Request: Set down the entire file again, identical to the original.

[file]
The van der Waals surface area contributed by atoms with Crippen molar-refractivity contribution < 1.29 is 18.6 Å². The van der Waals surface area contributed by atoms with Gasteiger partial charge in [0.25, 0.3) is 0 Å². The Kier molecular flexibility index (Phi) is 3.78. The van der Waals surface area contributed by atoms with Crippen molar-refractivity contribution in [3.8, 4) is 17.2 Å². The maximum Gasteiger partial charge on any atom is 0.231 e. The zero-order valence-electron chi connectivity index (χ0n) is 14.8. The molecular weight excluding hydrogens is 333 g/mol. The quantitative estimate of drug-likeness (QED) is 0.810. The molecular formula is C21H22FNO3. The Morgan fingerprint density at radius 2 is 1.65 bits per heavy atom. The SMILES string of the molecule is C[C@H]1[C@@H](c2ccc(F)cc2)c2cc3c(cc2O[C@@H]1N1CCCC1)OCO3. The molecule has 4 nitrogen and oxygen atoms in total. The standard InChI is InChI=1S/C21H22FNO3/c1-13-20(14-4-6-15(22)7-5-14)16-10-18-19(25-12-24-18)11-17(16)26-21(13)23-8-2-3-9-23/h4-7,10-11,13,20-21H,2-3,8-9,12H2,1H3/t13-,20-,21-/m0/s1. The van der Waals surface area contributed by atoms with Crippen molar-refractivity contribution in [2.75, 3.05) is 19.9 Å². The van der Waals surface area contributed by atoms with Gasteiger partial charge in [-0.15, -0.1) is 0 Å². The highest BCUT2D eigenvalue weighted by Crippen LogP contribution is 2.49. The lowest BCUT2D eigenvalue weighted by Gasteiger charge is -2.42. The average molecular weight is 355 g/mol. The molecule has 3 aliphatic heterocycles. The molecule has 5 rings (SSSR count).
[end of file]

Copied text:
The van der Waals surface area contributed by atoms with Crippen molar-refractivity contribution < 1.29 is 18.6 Å². The van der Waals surface area contributed by atoms with Gasteiger partial charge in [0.25, 0.3) is 0 Å². The Kier molecular flexibility index (Phi) is 3.78. The van der Waals surface area contributed by atoms with Crippen molar-refractivity contribution in [3.8, 4) is 17.2 Å². The maximum Gasteiger partial charge on any atom is 0.231 e. The zero-order valence-electron chi connectivity index (χ0n) is 14.8. The molecular weight excluding hydrogens is 333 g/mol. The quantitative estimate of drug-likeness (QED) is 0.810. The molecular formula is C21H22FNO3. The Morgan fingerprint density at radius 2 is 1.65 bits per heavy atom. The SMILES string of the molecule is C[C@H]1[C@@H](c2ccc(F)cc2)c2cc3c(cc2O[C@@H]1N1CCCC1)OCO3. The molecule has 4 nitrogen and oxygen atoms in total. The standard InChI is InChI=1S/C21H22FNO3/c1-13-20(14-4-6-15(22)7-5-14)16-10-18-19(25-12-24-18)11-17(16)26-21(13)23-8-2-3-9-23/h4-7,10-11,13,20-21H,2-3,8-9,12H2,1H3/t13-,20-,21-/m0/s1. The van der Waals surface area contributed by atoms with Crippen molar-refractivity contribution in [2.75, 3.05) is 19.9 Å². The van der Waals surface area contributed by atoms with Gasteiger partial charge in [-0.15, -0.1) is 0 Å². The highest BCUT2D eigenvalue weighted by Crippen LogP contribution is 2.49. The lowest BCUT2D eigenvalue weighted by Gasteiger charge is -2.42. The average molecular weight is 355 g/mol. The molecule has 3 aliphatic heterocycles. The molecule has 5 rings (SSSR count).